Bar smoking ban turns 13
Publication Date: 1/14/2011
- Author:Nuke Brunswick
- Publication:The Mountain Messenger
Sixteen years ago this month California banned cigarette smoking in restaurants and 13 years ago, on January 1, 1998, the ban was expanded to outlaw smoking in bars, amid cries from bar owners that they were being put out of business. That seems not to have happened.
Studies funded by bar and restaurant associations often find that smoking legislation has a negative effect on restaurant and bar profits. Such associations have also criticized studies which found that such legislation had no impact. The old saying still stands: "If you torture the statistics long enough they will tell you the story you want to hear."
"It was the best thing that ever happened to me, personally," Richie Costello, owner of McGee's in Nevada City, said of the indoor smoking prohibition. People stopped blowing smoke in his face. But what about business? "It went up," Costello said. "Our business went up for a while and then flattened out. When the ban went into effect, I said, well, let's roll with it and see what happens." He made his comments on a jam-packed smokeless Friday night.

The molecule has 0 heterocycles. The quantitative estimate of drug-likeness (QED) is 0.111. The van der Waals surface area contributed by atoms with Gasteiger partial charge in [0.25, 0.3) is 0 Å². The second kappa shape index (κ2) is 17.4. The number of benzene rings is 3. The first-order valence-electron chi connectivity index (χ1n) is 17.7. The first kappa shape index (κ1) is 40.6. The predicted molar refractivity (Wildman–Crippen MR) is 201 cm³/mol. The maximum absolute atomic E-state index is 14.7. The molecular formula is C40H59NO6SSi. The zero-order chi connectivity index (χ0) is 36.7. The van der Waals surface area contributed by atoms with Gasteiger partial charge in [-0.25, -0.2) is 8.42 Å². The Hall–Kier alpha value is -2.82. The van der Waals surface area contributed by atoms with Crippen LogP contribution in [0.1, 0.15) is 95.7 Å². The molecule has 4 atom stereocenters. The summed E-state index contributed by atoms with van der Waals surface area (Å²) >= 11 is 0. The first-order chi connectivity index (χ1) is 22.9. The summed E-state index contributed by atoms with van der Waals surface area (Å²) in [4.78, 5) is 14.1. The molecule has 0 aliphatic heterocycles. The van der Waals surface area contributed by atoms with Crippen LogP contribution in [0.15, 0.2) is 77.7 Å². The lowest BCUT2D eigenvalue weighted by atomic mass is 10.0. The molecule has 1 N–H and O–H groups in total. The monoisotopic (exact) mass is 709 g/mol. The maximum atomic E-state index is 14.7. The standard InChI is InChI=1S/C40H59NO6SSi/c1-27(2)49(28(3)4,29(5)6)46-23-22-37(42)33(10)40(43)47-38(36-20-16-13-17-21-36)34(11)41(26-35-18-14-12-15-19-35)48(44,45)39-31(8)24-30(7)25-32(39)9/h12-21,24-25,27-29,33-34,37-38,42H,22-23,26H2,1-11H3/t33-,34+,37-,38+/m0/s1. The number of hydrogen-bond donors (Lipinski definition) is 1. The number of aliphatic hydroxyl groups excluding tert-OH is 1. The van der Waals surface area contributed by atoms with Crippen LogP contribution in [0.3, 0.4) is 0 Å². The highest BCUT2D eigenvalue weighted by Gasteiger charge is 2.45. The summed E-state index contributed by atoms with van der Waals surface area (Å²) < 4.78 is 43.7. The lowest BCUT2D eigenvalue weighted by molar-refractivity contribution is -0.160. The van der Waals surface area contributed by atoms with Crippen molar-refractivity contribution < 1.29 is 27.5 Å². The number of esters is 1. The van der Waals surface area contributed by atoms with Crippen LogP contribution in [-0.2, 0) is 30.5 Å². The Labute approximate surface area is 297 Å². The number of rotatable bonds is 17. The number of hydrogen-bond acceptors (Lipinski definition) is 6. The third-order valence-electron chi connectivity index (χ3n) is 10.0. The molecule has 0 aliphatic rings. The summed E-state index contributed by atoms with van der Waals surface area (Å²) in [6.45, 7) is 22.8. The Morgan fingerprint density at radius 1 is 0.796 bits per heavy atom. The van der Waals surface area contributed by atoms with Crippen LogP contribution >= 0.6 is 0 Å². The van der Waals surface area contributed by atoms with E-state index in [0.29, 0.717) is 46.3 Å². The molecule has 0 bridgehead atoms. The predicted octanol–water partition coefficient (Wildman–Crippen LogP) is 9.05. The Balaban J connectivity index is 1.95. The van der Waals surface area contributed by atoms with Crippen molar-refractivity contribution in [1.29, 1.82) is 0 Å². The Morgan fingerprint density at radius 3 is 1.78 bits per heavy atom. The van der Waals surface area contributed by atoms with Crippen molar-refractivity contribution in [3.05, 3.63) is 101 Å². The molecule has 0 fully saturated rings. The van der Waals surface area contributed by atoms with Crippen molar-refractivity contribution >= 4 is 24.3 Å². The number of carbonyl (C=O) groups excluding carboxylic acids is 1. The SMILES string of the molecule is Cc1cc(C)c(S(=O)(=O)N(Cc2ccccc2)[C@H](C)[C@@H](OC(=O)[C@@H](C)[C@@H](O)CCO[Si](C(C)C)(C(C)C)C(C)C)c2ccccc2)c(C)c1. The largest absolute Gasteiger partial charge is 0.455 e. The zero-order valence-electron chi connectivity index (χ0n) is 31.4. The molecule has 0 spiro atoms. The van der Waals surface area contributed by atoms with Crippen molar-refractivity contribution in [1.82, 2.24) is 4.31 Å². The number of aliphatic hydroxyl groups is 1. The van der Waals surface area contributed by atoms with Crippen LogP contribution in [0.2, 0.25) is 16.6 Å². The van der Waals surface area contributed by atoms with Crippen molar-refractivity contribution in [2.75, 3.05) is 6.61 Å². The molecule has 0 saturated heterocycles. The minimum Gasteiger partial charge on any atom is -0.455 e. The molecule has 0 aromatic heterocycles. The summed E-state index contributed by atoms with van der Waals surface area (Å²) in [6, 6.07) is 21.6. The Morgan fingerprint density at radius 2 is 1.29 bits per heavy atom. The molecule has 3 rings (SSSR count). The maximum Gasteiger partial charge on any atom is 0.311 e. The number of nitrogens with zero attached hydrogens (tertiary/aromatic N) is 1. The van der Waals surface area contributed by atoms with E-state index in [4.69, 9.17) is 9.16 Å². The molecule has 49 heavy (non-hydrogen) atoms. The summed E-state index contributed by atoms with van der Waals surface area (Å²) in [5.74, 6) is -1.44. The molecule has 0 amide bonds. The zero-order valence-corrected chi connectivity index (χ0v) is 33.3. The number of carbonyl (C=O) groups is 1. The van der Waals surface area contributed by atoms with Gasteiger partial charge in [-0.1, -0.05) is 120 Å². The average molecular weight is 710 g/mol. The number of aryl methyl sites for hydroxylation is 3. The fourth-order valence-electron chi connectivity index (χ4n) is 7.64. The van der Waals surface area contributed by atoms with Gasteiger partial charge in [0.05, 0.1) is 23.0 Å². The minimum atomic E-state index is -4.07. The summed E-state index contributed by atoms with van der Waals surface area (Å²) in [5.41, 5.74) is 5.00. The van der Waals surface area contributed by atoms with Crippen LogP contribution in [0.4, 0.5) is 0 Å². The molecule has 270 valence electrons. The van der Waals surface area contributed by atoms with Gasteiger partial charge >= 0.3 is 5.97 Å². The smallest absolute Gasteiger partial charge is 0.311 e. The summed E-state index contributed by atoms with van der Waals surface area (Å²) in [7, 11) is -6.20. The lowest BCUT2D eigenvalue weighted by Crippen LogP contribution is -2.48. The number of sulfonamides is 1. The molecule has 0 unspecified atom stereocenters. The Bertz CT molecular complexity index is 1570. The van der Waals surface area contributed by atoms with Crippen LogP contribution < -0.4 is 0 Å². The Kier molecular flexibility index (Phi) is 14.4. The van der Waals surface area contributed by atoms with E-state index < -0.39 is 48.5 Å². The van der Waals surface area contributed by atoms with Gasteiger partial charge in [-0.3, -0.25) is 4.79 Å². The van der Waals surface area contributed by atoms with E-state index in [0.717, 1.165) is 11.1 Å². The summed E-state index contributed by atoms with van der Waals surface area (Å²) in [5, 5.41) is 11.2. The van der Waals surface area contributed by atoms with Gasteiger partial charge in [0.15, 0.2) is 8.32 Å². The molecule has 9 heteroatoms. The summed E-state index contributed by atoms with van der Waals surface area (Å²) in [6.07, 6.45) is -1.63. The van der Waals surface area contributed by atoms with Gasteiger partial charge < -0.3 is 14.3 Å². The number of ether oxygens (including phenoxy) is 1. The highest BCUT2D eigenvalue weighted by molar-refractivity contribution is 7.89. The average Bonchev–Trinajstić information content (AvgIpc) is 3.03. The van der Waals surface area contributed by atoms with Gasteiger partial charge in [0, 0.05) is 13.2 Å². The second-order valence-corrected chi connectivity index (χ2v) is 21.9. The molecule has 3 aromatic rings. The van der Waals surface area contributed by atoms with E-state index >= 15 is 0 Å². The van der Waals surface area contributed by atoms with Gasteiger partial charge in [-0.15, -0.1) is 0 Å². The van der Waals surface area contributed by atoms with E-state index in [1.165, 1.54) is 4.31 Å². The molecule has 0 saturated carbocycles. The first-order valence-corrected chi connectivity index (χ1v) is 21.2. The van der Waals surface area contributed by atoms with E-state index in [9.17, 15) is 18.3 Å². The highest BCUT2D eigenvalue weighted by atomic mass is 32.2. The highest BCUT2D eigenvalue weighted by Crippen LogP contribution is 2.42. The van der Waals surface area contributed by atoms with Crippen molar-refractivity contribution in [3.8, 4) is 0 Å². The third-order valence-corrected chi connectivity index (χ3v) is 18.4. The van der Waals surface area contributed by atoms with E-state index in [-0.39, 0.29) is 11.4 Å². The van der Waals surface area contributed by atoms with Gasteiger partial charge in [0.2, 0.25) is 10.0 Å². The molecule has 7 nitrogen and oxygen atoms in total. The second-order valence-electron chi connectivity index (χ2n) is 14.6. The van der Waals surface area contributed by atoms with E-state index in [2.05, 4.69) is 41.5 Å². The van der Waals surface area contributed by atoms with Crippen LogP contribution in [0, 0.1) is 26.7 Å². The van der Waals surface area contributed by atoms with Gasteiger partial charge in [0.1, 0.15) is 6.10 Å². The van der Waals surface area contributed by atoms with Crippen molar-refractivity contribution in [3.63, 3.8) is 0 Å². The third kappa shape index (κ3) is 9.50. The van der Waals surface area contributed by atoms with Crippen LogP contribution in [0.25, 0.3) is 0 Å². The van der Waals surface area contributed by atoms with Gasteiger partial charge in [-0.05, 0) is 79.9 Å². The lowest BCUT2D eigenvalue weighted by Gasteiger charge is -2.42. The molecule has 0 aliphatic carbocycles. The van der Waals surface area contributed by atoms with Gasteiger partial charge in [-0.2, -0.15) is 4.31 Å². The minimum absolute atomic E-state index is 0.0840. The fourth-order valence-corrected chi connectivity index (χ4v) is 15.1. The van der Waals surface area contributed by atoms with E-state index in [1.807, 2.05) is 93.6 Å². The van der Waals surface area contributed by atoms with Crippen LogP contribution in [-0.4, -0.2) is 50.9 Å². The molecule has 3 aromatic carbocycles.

Instead of bars going out of business, drinkers just went outside to smoke. Now in front of almost any bar in California you'll see two separate groups; smokers and cell phone addicts. Smokers stand hunched, protecting their smokes against an imaginary wind. Cell phoners' eyes are set on blank.
Jean Nicot (think "nicotine") introduced tobacco to France 451 years ago, in 1560. The first report of a smoking Englishman is of a sailor in Bristol in 1556, seen "emitting smoke from his nostrils." Today over a billion people worldwide light up every day. But country after country is instituting public smoking bans. If Irish bars can be made smoke free without causing riots, there seems to be no limit.
Shortly after the smoking ban in January of 1988 I talked to a woman working in a Placerville bar, where business had taken a dip. The new law's purpose was to protect employees from second hand smoke. "They talk about repealing it," she said. "If they do, I'm gonna quit my job. I feel better than I have in years!"
Smoke 'em if you got 'em...but not in here!